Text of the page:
“Convective heat transfer at the micro scale”
Dr. Yoav Peles, Department of Mechanical, Aerospace and Nuclear Engineering,
Rensselaer Polytechnic Institute (RPI)
Copious applications dissipating very high heat flux at ambient room temperature are becoming increasingly ubiquitous. Systems such as central processing unit (CPU), semiconductor laser diodes, and high concentrated photovoltaic (HCPV), to name a few, dissipate heat fluxes ranging from 10 W/cm2 to 1 kW/cm2. Traditional cooling methods, such as forced air cooling, cannot address these stringent cooling needs. Because of favorable scaling laws, research concerning enhanced heat transfer in diminishing length scales for high heat flux applications has been a topic of much interest in the last decade or so.
In this presentation, the background and needs of research endeavors pertinent to convective heat transfer at the micro scale will be outlined. Several examples of studies on single-phase flow and flow boiling in micro domains performed by our research group will be presented. A very notable deleterious phenomena prevalent at the micro scale — flow boiling instabilities— will be detailed and discussion.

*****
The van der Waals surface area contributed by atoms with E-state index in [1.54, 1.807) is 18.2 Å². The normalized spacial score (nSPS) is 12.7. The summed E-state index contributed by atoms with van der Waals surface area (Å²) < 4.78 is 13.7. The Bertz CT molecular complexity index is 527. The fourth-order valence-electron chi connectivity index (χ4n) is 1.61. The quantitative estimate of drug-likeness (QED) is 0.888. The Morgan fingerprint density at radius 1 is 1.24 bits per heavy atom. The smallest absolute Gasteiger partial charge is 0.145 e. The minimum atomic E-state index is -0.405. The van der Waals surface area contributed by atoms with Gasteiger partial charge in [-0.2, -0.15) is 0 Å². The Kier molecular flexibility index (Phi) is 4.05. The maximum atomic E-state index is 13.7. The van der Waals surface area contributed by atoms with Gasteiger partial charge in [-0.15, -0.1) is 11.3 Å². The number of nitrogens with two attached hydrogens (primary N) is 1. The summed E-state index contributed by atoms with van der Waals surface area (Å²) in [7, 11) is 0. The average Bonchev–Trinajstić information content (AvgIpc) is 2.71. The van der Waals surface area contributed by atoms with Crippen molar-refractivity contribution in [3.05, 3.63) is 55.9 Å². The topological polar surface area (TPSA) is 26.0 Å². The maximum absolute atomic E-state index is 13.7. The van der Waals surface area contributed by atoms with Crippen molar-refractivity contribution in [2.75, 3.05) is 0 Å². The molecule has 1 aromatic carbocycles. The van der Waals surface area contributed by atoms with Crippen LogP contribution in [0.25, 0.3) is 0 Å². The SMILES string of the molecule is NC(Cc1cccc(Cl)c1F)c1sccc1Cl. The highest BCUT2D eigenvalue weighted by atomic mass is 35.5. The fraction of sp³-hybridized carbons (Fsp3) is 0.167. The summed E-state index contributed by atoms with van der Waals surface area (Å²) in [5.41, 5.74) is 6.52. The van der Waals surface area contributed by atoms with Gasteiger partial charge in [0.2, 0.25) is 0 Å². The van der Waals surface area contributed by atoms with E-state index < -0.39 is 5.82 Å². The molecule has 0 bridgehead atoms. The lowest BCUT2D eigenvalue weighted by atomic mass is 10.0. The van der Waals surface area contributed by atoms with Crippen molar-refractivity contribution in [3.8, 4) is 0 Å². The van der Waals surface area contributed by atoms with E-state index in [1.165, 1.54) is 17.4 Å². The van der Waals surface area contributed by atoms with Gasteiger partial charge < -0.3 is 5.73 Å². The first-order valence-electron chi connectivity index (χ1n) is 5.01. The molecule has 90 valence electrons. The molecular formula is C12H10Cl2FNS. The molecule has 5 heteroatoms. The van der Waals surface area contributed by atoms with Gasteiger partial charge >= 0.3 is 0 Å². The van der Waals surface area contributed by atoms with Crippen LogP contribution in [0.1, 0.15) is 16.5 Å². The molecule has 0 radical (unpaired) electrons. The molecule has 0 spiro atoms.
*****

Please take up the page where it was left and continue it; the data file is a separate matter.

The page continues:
Dr. Yoav Peles has been a professor in the Department of Mechanical, Aerospace, and Nuclear Engineering (MANE) at Rensselaer Polytechnic Institute (RPI) since 2002. His research at RPI mainly concerns heat transfer and fluid flow with emphasis on micro domains. Prior to joining RPI, he was a post-doctoral associate and later a research engineer at the Massachusetts Institute of Technology (MIT) working on miniature engines.
Professor Peles received his Ph.D. degree from the Mechanical Engineering Department at the Technion – Israel Institute of Technology. There he studied fundamental processes governing flow boiling in microchannels. He is the recipient of the 2005 ONR Young Investigator Award and the 2007 DARPA/MTO Young Faculty Award. As a member of the American Society of Mechanical Engineering (ASME) he has served on numerous professional committees, helped organize several conferences, and co-chaired and chaired the International Conference on Nanochannels, Microchannels, and Minichannels (ICNMM).